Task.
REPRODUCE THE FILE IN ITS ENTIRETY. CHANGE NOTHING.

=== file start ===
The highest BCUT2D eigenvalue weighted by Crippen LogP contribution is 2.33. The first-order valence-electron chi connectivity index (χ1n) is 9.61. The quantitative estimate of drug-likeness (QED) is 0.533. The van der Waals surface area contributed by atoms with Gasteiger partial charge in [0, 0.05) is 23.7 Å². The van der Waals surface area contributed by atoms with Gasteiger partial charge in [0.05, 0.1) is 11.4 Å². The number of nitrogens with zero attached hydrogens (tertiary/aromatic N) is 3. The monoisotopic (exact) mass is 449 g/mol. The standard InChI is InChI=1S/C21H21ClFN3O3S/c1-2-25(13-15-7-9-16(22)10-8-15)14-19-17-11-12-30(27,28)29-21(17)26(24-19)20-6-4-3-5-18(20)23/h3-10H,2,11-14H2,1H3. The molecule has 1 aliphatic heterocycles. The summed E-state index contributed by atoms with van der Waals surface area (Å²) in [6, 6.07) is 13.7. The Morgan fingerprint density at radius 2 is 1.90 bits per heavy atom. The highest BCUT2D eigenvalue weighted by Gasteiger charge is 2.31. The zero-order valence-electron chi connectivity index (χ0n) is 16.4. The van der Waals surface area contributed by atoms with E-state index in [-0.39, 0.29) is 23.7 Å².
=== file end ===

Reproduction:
The highest BCUT2D eigenvalue weighted by Crippen LogP contribution is 2.33. The first-order valence-electron chi connectivity index (χ1n) is 9.61. The quantitative estimate of drug-likeness (QED) is 0.533. The van der Waals surface area contributed by atoms with Gasteiger partial charge in [0, 0.05) is 23.7 Å². The van der Waals surface area contributed by atoms with Gasteiger partial charge in [0.05, 0.1) is 11.4 Å². The number of nitrogens with zero attached hydrogens (tertiary/aromatic N) is 3. The monoisotopic (exact) mass is 449 g/mol. The standard InChI is InChI=1S/C21H21ClFN3O3S/c1-2-25(13-15-7-9-16(22)10-8-15)14-19-17-11-12-30(27,28)29-21(17)26(24-19)20-6-4-3-5-18(20)23/h3-10H,2,11-14H2,1H3. The molecule has 1 aliphatic heterocycles. The summed E-state index contributed by atoms with van der Waals surface area (Å²) in [6, 6.07) is 13.7. The Morgan fingerprint density at radius 2 is 1.90 bits per heavy atom. The highest BCUT2D eigenvalue weighted by Gasteiger charge is 2.31. The zero-order valence-electron chi connectivity index (χ0n) is 16.4. The van der Waals surface area contributed by atoms with E-state index in [-0.39, 0.29) is 23.7 Å².